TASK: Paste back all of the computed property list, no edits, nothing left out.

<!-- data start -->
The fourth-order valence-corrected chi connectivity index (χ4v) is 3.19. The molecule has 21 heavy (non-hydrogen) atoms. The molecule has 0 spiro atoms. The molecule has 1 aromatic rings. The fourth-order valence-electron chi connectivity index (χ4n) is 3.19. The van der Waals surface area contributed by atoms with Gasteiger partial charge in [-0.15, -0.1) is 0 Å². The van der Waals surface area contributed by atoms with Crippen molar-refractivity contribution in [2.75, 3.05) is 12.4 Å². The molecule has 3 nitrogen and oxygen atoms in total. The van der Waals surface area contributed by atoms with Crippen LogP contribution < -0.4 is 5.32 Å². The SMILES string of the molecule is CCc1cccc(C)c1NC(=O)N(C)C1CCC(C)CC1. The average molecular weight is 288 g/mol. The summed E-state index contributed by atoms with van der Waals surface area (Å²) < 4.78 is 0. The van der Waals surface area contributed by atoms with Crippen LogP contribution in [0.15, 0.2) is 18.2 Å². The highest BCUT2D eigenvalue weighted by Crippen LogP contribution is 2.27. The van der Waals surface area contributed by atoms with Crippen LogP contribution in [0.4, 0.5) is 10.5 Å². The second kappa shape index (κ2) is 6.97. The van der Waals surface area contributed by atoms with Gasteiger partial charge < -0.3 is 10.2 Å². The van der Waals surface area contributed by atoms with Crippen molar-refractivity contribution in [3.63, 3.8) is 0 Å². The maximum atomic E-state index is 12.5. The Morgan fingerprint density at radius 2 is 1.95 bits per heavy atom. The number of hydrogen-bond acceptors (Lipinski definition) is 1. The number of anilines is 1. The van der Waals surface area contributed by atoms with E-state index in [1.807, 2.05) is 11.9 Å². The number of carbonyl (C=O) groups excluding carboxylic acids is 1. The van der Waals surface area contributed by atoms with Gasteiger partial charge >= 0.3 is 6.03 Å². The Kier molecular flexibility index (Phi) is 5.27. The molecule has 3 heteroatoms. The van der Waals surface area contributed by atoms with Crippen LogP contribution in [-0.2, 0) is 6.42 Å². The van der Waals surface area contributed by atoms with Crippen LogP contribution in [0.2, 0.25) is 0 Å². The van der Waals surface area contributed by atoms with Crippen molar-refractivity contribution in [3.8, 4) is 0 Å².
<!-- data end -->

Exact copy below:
The fourth-order valence-corrected chi connectivity index (χ4v) is 3.19. The molecule has 21 heavy (non-hydrogen) atoms. The molecule has 0 spiro atoms. The molecule has 1 aromatic rings. The fourth-order valence-electron chi connectivity index (χ4n) is 3.19. The van der Waals surface area contributed by atoms with Gasteiger partial charge in [-0.15, -0.1) is 0 Å². The van der Waals surface area contributed by atoms with Crippen molar-refractivity contribution in [2.75, 3.05) is 12.4 Å². The molecule has 3 nitrogen and oxygen atoms in total. The van der Waals surface area contributed by atoms with Crippen LogP contribution < -0.4 is 5.32 Å². The SMILES string of the molecule is CCc1cccc(C)c1NC(=O)N(C)C1CCC(C)CC1. The average molecular weight is 288 g/mol. The summed E-state index contributed by atoms with van der Waals surface area (Å²) < 4.78 is 0. The van der Waals surface area contributed by atoms with Crippen LogP contribution in [0.15, 0.2) is 18.2 Å². The highest BCUT2D eigenvalue weighted by Crippen LogP contribution is 2.27. The van der Waals surface area contributed by atoms with Crippen LogP contribution in [0.4, 0.5) is 10.5 Å². The second kappa shape index (κ2) is 6.97. The van der Waals surface area contributed by atoms with Gasteiger partial charge < -0.3 is 10.2 Å². The van der Waals surface area contributed by atoms with Crippen molar-refractivity contribution in [3.63, 3.8) is 0 Å². The maximum atomic E-state index is 12.5. The Morgan fingerprint density at radius 2 is 1.95 bits per heavy atom. The number of hydrogen-bond acceptors (Lipinski definition) is 1. The number of anilines is 1. The van der Waals surface area contributed by atoms with E-state index in [1.807, 2.05) is 11.9 Å². The number of carbonyl (C=O) groups excluding carboxylic acids is 1. The van der Waals surface area contributed by atoms with Gasteiger partial charge >= 0.3 is 6.03 Å². The Kier molecular flexibility index (Phi) is 5.27. The molecule has 3 heteroatoms. The van der Waals surface area contributed by atoms with Crippen LogP contribution in [-0.2, 0) is 6.42 Å². The van der Waals surface area contributed by atoms with Crippen LogP contribution in [0.2, 0.25) is 0 Å². The van der Waals surface area contributed by atoms with Crippen molar-refractivity contribution in [3.8, 4) is 0 Å².